In his first speech since taking up his post, Mr Lansley outlined his plans for making patients the driving force for improvements in the NHS so that “no decision is made about me, without me.”
But even before the coalition Government, Knowsley Health & Wellbeing has been dedicated to empowering patients via a number of engagement methods and taking their suggestions on board. With over 140 community health champions in the borough, health forums and various consultation groups and engagement networks, local residents have a number of avenues through which to make their voices heard.
One successful engagement-led programme which has recently been completed in Knowsley is ‘what sort of quitter are you,’ a smoking cessation campaign with a tailored approach which aimed to significantly increase the local smoking quit rate. Local people were involved in developing a relevant and successful programme.
Knowsley has a higher than average smoking rate with an estimated 48,640 smokers in the borough, that’s over 32 per cent of the population.
Sue Drew, director of public health for Knowsley said: “The development of the ‘what sort of quitter are you’ campaign is a great example of the person centred approach that we take. Workshops with smokers in the borough gave us the opportunity to find out how they really felt about their smoking, if and how they wanted to quit. They told us that they were unresponsive to being lectured and told what to do, but we found that many did feel really bad about their smoking behaviour and when they were offered the support to quit in a way that would suit them, they felt really positive.”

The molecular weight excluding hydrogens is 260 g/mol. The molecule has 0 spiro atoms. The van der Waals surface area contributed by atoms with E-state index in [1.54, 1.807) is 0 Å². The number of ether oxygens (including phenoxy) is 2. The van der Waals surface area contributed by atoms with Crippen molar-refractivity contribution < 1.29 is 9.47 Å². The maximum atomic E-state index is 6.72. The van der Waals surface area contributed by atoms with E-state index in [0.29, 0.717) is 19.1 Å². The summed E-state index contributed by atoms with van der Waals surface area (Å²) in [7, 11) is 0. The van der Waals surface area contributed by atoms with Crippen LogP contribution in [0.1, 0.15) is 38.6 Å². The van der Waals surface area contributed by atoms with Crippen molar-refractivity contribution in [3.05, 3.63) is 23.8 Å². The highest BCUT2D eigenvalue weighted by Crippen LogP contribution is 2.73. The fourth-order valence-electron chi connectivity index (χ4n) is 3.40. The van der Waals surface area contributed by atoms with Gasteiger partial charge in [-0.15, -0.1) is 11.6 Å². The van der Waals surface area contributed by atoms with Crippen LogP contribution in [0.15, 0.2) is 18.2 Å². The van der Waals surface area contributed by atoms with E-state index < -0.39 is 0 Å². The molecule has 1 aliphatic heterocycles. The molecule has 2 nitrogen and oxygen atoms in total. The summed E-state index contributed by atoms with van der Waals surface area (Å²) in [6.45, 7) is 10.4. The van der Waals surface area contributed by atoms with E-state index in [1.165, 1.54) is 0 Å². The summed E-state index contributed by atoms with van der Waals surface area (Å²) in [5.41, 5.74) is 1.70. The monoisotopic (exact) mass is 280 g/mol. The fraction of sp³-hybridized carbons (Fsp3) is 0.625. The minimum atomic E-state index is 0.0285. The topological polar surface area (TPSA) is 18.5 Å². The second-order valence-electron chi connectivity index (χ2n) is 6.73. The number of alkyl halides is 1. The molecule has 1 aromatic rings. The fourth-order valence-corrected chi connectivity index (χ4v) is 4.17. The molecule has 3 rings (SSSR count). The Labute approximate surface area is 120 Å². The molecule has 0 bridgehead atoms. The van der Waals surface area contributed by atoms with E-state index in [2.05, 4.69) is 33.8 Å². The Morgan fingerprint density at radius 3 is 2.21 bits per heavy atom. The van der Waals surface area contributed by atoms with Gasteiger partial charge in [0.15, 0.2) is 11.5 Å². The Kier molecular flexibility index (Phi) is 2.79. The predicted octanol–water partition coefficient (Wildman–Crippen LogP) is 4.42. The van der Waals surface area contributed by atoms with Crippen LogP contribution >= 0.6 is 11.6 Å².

Through the workshops we met with 40 local people to understand their views on smoking. Following this, seven ‘quit types’ were developed based upon the feedback, such as ‘the serial quitter’ and ‘the creature of habit.’ Once smokers could relate to a specific profile, a smoking cessation service could be recommended to suit their exact needs.
Ms Drew added: “We heard what they were telling us about their fears of quitting and created the characters that smokers really relate to. Because they identified with the characters they began to believe that by working with us to create a plan for quitting, a smoke free life was an option for them.”
Once the programme had been devised, Knowsley Health & Wellbeing hit the streets to promote the campaign. Via a week-long roadshow, 400 smokers were engaged, 100 of which are now using one of Knowsley’s smoking cessation services and a further 200 are receiving smoking cessation advice via text message.
Knowsley Health & Wellbeing has a number of smoking cessation services to choose from including; Roy Castle Fag Ends, a one-stop-shop for quitters of every sort, Quit @ Work, support sessions for groups of people in the workplace, young people’s services and support in pharmacies.
As a result, the proportion of people smoking in Knowsley had dropped from 26.6 per cent in 2006, to 23.7 per cent in 2009. Last year alone, more than 2000 smokers in Knowsley have been helped to quit.